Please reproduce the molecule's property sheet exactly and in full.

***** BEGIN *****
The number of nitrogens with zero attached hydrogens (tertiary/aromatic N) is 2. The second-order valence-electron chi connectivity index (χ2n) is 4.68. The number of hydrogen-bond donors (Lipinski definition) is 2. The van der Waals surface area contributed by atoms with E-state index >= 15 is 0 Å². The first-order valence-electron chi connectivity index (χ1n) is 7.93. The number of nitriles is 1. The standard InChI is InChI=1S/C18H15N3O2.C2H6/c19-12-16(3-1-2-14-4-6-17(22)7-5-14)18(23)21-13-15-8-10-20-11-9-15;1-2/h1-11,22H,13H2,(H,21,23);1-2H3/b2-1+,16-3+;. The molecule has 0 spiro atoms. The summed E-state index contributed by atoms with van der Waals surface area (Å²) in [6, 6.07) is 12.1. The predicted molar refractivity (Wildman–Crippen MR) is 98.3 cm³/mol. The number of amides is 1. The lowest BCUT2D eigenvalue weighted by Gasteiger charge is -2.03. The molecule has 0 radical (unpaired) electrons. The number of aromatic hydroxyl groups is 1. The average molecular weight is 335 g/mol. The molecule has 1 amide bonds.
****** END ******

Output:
The number of nitrogens with zero attached hydrogens (tertiary/aromatic N) is 2. The second-order valence-electron chi connectivity index (χ2n) is 4.68. The number of hydrogen-bond donors (Lipinski definition) is 2. The van der Waals surface area contributed by atoms with E-state index >= 15 is 0 Å². The first-order valence-electron chi connectivity index (χ1n) is 7.93. The number of nitriles is 1. The standard InChI is InChI=1S/C18H15N3O2.C2H6/c19-12-16(3-1-2-14-4-6-17(22)7-5-14)18(23)21-13-15-8-10-20-11-9-15;1-2/h1-11,22H,13H2,(H,21,23);1-2H3/b2-1+,16-3+;. The molecule has 0 spiro atoms. The summed E-state index contributed by atoms with van der Waals surface area (Å²) in [6, 6.07) is 12.1. The predicted molar refractivity (Wildman–Crippen MR) is 98.3 cm³/mol. The number of amides is 1. The lowest BCUT2D eigenvalue weighted by Gasteiger charge is -2.03. The molecule has 0 radical (unpaired) electrons. The number of aromatic hydroxyl groups is 1. The average molecular weight is 335 g/mol. The molecule has 1 amide bonds.